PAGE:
By order of the Supreme Court on May 13, 2016, which heard a case against the defendant who is a level 1 sex offender. The case was unanimously affirmed.
The question before the court was whether the defendant should be required to register as a level one sex offender due to his conviction, because of unlawful surveillance by the defendant. The defendant was accused of making cell phone videos under women’s dresses on the subway. The matter is appealable but the issue the defendant raises isn’t triable.
The defendant made his motion via Correction Law 168-a(2)(e) which states that a conviction of unlawful surveillance in the 2nd (Penal Law 250.45(2), (3), or (4) is considered a sex offense. The caveat with this interpretation of the law is that it applies unless the application would be considered “unduly harsh.” The court argues that this motion can only be brought before the trial court prior to determining whether the defendant is a sex offender.
The court argues that the statute doesn’t allow the SORA court jurisdiction to determine a motion under Correction Law 168-a(2)(e). The court notes that the provision gives the duty of ruling to the trial court, but we don’t consider the use of this phrase to be sufficient for the court’s determination. This is because it is open-ended enough to not to be limited to the court that hears the defendant’s case at trial. Correction Law 168 (d)(1)(a) describes the duties of the court and provides a better picture of intent, and that the certification of sex offender occurs upon conviction.
This view is consistent with the case People v. Miquel 140 AD3 497 [1st Department 2016], which held that the sex offender certification is part of the judgment of conviction and the proper time for challenging that is on appeal from the judgment. In this case, the court found that the defendant’s contention that his underlying felony was not an offense that required SORA registration, brought up questions of the propriety of certification and that the SORA’s treatment of the issue was academic and unrenewable on appeal.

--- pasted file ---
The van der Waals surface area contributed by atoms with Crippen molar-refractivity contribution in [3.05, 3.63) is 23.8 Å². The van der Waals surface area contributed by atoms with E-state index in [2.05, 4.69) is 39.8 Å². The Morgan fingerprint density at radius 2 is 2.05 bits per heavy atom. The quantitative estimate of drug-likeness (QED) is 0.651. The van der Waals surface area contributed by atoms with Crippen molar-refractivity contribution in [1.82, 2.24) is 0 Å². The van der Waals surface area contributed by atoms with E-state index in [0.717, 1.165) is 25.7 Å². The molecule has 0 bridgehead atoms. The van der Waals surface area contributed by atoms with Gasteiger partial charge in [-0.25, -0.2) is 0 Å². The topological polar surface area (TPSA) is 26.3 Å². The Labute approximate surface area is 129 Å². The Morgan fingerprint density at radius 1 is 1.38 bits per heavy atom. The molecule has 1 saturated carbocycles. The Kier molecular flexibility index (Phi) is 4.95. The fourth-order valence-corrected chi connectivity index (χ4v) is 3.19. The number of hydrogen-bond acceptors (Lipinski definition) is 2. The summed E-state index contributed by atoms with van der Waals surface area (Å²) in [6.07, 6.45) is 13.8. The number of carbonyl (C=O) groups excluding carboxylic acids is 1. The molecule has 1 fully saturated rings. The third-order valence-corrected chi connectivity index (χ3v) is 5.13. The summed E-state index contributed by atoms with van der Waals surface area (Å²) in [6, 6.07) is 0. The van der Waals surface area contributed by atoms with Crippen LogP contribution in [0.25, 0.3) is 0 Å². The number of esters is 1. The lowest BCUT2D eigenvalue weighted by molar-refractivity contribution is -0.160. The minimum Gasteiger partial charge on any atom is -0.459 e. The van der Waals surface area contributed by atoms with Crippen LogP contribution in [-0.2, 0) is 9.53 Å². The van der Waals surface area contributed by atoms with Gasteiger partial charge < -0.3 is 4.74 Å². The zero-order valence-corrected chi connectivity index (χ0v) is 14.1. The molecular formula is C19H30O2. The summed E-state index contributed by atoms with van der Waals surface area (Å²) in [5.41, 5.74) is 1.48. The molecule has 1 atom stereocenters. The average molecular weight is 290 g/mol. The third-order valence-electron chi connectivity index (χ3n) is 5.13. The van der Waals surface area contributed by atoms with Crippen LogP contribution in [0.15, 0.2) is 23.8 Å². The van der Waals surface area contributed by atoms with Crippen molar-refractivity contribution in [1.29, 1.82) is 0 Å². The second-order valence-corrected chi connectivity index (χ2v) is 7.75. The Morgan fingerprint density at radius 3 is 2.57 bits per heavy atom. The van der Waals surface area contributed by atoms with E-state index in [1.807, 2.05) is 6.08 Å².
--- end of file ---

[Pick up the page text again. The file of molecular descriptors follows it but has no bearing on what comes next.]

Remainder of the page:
The defendant relies on People v. Simmons 129 AD3 520 and People v. Linden 19 NY3d 271. This court concludes that neither argument is valid. In the Simmons case, the argument was rejected at the trial court and in the SORA court. The argument was that the defendant should be exempt from SORA registration due to Correction Law 168-a(2)(e). No one addressed whether the defendant’s appeal of his sex offender certification was properly before the court.
The defendant’s reliance on the Linden case was also misplaced. The court there held that the defendant could challenge a determination by the Board of Examiners of sex offenders and that he was obligated to register due to an out of state conviction. Linden facts were distinguishable, and it doesn’t establish that the SORA court can decide all issues of registerability. That doesn’t apply to the present case.
The court here finds that as pertaining to the issue of reviewability, requiring the defendant to register would not be unduly harsh.
If you have been convicted of a sex crime, it is important to seek experienced legal representation. If convicted, you could be facing harsh penalties. Speak to an experienced lawyer at Stephen Bilkis and Associates for guidance and a free consultation. They have offices throughout the New York area, including locations in Manhattan, the Bronx, Brooklyn, Queens, Staten Island, Nassau County, Suffolk County and Westchester County. Call them today for an appointment at 1-800-NYNYLAW.
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